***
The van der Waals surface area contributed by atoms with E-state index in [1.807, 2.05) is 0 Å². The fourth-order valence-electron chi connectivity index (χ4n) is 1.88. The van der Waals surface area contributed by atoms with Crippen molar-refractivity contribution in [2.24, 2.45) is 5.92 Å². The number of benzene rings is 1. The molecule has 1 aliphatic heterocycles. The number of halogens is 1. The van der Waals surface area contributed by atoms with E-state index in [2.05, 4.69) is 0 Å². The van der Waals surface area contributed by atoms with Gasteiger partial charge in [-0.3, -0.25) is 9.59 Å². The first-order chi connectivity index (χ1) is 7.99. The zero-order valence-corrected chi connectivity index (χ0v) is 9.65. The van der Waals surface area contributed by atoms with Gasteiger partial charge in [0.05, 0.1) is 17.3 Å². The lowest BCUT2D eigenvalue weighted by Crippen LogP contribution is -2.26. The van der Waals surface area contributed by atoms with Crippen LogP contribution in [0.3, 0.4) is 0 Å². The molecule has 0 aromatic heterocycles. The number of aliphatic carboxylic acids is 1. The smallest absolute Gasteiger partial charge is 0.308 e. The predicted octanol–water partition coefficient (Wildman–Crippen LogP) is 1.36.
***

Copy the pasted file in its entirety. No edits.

The van der Waals surface area contributed by atoms with E-state index in [1.807, 2.05) is 0 Å². The fourth-order valence-electron chi connectivity index (χ4n) is 1.88. The van der Waals surface area contributed by atoms with Crippen molar-refractivity contribution in [2.24, 2.45) is 5.92 Å². The number of benzene rings is 1. The molecule has 1 aliphatic heterocycles. The number of halogens is 1. The van der Waals surface area contributed by atoms with E-state index in [2.05, 4.69) is 0 Å². The van der Waals surface area contributed by atoms with Gasteiger partial charge in [-0.3, -0.25) is 9.59 Å². The first-order chi connectivity index (χ1) is 7.99. The zero-order valence-corrected chi connectivity index (χ0v) is 9.65. The van der Waals surface area contributed by atoms with Gasteiger partial charge in [0.05, 0.1) is 17.3 Å². The lowest BCUT2D eigenvalue weighted by Crippen LogP contribution is -2.26. The van der Waals surface area contributed by atoms with Crippen LogP contribution in [0.3, 0.4) is 0 Å². The molecule has 0 aromatic heterocycles. The number of aliphatic carboxylic acids is 1. The smallest absolute Gasteiger partial charge is 0.308 e. The predicted octanol–water partition coefficient (Wildman–Crippen LogP) is 1.36.